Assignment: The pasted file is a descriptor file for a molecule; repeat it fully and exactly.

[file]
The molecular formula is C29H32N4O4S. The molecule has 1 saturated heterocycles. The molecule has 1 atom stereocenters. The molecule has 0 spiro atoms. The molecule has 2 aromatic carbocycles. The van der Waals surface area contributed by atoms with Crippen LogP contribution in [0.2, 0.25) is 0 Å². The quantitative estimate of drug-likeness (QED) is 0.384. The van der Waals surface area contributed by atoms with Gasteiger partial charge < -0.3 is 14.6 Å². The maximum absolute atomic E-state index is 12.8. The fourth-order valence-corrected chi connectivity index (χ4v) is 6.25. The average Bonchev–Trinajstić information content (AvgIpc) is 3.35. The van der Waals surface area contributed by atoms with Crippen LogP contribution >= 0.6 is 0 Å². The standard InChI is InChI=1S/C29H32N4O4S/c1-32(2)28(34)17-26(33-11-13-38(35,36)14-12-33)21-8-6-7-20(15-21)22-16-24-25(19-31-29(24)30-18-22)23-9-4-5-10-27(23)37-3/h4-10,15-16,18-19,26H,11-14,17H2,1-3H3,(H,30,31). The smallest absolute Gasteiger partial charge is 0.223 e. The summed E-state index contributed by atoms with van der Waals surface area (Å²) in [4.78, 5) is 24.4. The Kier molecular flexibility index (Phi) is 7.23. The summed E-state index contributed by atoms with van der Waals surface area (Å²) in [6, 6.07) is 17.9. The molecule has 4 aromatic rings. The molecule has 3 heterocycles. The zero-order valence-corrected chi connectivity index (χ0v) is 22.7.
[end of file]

The molecular formula is C29H32N4O4S. The molecule has 1 saturated heterocycles. The molecule has 1 atom stereocenters. The molecule has 0 spiro atoms. The molecule has 2 aromatic carbocycles. The van der Waals surface area contributed by atoms with Crippen LogP contribution in [0.2, 0.25) is 0 Å². The quantitative estimate of drug-likeness (QED) is 0.384. The van der Waals surface area contributed by atoms with Gasteiger partial charge < -0.3 is 14.6 Å². The maximum absolute atomic E-state index is 12.8. The fourth-order valence-corrected chi connectivity index (χ4v) is 6.25. The average Bonchev–Trinajstić information content (AvgIpc) is 3.35. The van der Waals surface area contributed by atoms with Crippen LogP contribution >= 0.6 is 0 Å². The standard InChI is InChI=1S/C29H32N4O4S/c1-32(2)28(34)17-26(33-11-13-38(35,36)14-12-33)21-8-6-7-20(15-21)22-16-24-25(19-31-29(24)30-18-22)23-9-4-5-10-27(23)37-3/h4-10,15-16,18-19,26H,11-14,17H2,1-3H3,(H,30,31). The smallest absolute Gasteiger partial charge is 0.223 e. The summed E-state index contributed by atoms with van der Waals surface area (Å²) in [4.78, 5) is 24.4. The Kier molecular flexibility index (Phi) is 7.23. The summed E-state index contributed by atoms with van der Waals surface area (Å²) in [6, 6.07) is 17.9. The molecule has 4 aromatic rings. The molecule has 3 heterocycles. The zero-order valence-corrected chi connectivity index (χ0v) is 22.7.